Photo via Tiempo Argentino.

The Greater Buenos Aires Area meat sector has decided to go on strike again and stick it where it really hurts this time: in our hearts.

Starting at midnight tonight, Argentina’s love affair with meat may have to go on hold for 48 hours in the City of Buenos Aires and the surrounding suburbs area while the Meat Workers Union of the Greater Buenos Aires Area and the Southern Zone of Buenos Aires Province (SICGBA) (yes, that really is its name) protests layoffs and inadequate wages in the sector.

“There could be meat and chicken shortages,” union leader Silvio Etchehún told Radio 10.

According to press reports, we may also see the price of meat go up in the next few days since butcher shops may not be replenished while the strike is ongoing. Cue a sappy Enrique Iglesias ballad to mend your broken heart.

Etchehún said the strike will be protesting the fact that between “5 and 10 percent of workers” have been suspended or have left work of their own accord because of the “complicated situation the sector faces,” and that there have been “200 layoffs alone at the meat-packing plant Ciaber in the Province of Buenos Aires.”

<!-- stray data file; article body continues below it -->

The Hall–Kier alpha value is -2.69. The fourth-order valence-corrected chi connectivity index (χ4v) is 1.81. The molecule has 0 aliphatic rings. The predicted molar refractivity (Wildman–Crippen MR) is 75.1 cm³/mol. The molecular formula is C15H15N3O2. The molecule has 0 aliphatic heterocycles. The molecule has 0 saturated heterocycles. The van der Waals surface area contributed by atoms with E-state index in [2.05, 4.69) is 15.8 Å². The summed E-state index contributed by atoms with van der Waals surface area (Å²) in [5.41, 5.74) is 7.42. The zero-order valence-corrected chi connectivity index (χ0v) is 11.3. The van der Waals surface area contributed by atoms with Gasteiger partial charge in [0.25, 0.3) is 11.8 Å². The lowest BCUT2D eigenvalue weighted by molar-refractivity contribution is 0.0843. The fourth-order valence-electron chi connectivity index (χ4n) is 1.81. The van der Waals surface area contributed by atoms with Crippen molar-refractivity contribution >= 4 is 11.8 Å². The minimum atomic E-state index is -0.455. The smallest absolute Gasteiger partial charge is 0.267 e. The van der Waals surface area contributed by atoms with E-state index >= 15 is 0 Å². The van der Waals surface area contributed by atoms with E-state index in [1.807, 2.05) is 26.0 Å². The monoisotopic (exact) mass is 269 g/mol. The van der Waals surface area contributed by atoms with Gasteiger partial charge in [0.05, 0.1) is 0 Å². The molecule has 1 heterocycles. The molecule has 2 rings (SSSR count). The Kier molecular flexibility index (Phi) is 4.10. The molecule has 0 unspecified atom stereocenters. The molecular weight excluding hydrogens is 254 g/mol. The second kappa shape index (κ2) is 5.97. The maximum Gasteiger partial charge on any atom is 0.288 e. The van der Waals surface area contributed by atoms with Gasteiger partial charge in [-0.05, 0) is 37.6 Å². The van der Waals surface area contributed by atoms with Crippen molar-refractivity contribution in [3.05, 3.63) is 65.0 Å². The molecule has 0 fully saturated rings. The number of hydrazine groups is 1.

Last week, meat workers and workers from poultry company Cresta Roja protested the same conflict and demanded that 2,500 laid-off workers be re-hired. Workers from the company have symbolically chained themselves to the door of the Ministry of Finance for the past six days in further protest.

Downsizing is a result of dramatic increases in utility bills on gas, water and electricity that affect slaughter houses and meat freezers, Etchehún sustained.

Photo via Infobae
Photo via Infobae

The sector is still demanding, among other things, the rehiring of laid-off workers and an increase in government-allocated “productive recovery funds” from AR $6,000 to AR $10,000 per month, according to local sources.

In the meantime, maybe we can make up for lost time and eat some vegetables. On Anthony Bourdain’s season finale of Parts Unknown, that aired on June 12, he mentioned the lack of greenery in most meals consumed in the City of Buenos Aires.

Let’s make him proud…at least for the next 48 hours. Then it’s back to meat.